NASHVILLE, Tenn. -- When discussing the top interior defensive linemen in the NFL, names such as Geno Atkins, Fletcher Cox, Aaron Donald and Gerald McCoy quickly come to mind. For some reason, Tennessee Titans defensive lineman Jurrell Casey is not a household name for most NFL fans.
Although Casey doesn't get as much national recognition as some of his peers, Titans coach Mike Vrabel feels he is an integral part of the defense.
"Anytime you can get an interior pass rush, and you can have somebody that's disruptive on the inside part of your defense, that's always a good thing," Vrabel said when asked about Casey's impact. "That's what Jurrell gives us. We are going to try to set the edge and be disruptive inside."
ESPN NFL analyst Matt Bowen said Casey is among the best interior defenders in the league.
"He's a star. He gives you interior disruption consistently," Bowen said. "Casey is super strong with his hands, so when he is engaged with a blocker, it leads to his ability to create disruption inside. He is nasty on contact."
Casey said he developed the strong hands at USC under the tutelage of defensive line coach Ed Orgeron.
"Coach Orgeron's biggest thing was hands. Run or pass, if you get a guy's hands off of you, you can keep him away from you and the more success you're going to have," Casey said. "That's why you see everything I do is with the hands. That developed in college and became more of an asset for me when I got to the NFL."
Casey has proved to be a disruptive player since entering the NFL in 2011, and over the past five seasons, he has accumulated 33.5 sacks and 281 tackles. His total tackles are impressive when compared to the other top interior pass-rushers, and Bowen credits Casey's motor for his production.
"His effort level stands out. He pursues to the football," said Bowen. "The top defensive linemen get extra production because they run to the ball. He has the size, athleticism, he's physical, a great technician, and gives maximum effort. You can win with that every Sunday."
Casey said his high motor dates to when he was a youngster learning the game. He still plays with the same youthful enthusiasm years later.
"My uncle used to take me and my brother, also my cousin, to the park and we would do different kinds of drills," Casey said. "I always wanted to be the best, but my brother is a little older than me, so no matter how tired I got or how bad it got, I just kept pushing through it. My uncle would always tell me I couldn't stop until it was time to stop."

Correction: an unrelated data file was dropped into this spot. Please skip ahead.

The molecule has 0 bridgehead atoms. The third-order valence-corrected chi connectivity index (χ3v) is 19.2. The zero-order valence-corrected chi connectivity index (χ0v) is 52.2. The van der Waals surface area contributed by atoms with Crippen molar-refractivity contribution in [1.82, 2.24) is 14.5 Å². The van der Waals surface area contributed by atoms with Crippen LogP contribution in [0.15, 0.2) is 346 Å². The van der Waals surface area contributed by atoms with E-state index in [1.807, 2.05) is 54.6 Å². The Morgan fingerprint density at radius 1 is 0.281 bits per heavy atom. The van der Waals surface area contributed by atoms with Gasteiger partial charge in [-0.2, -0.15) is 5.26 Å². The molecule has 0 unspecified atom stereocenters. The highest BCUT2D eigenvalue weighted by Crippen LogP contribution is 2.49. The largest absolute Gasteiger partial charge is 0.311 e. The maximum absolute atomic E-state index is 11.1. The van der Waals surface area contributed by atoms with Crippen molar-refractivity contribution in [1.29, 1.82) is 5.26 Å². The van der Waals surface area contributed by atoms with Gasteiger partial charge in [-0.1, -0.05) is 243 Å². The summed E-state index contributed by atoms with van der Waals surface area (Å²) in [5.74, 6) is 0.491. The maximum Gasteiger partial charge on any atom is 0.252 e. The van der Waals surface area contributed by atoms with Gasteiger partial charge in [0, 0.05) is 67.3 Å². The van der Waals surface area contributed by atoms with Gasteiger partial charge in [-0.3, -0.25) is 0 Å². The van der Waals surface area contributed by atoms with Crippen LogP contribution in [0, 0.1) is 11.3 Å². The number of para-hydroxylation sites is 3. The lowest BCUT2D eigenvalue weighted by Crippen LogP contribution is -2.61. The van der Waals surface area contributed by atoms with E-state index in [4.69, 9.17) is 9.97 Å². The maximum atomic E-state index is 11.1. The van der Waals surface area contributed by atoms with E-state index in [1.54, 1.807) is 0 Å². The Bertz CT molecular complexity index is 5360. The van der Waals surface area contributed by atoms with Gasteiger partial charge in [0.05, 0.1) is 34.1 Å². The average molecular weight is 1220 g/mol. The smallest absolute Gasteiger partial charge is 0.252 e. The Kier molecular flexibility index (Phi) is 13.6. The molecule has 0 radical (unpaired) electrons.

Casey's contributions are not fully shown in the box score. The way he collapses the pocket from the interior makes it more difficult for quarterbacks to step into their throws and push the ball down the field.
Generating an interior pass rush is kryptonite for pure pocket passers. A lot of times Casey is responsible for flushing the quarterback out of the pocket and into the waiting arms of the outside linebackers.
As a two-gap penetrator, Casey is frequently charged with sacrificing himself by taking on multiple blockers when opposing offenses try to run the ball. His willingness to occupy blockers allows inside linebackers to get clean shots at ball carriers.
"We always talk to them about being able to make a play without making a tackle," said defensive line coach Terrell Williams. "If you take on two blockers, that's like a guy getting an interception. They get glory from us in our room. It's not a public stat, but we give them a stat for a two-for-one."
Casey isn't a flashy player, but he is a three-time Pro Bowler and was voted a second-team All-Pro in 2013. He is also No. 91 in ESPN's NFL Rank project -- a predictive ranking of who the top 100 players will be in 2018. He joins left tackle Taylor Lewan (85) as the only Titans on the list. His play has earned him respect from his peers and coaches across the league, and he has become a leader for the Titans -- a player the coaches can point to when they want to show what it takes to be a professional.
"I am amazed at how hard he works and his attention to detail," Williams said. "The other guys see a player of his stature behind the scenes taking notes and doing the little things that we need him to do for us to be successful. The thing that I like the most about him is he takes coaching and he wants to get better. A lot of times you get top players that aren't that way. He wants to be coached."
Added Vrabel: "He's a great pro who's always in tune in the meetings, answering questions, trying to help the younger guys. He's a really good example of what we'd like our young guys to try to aspire to."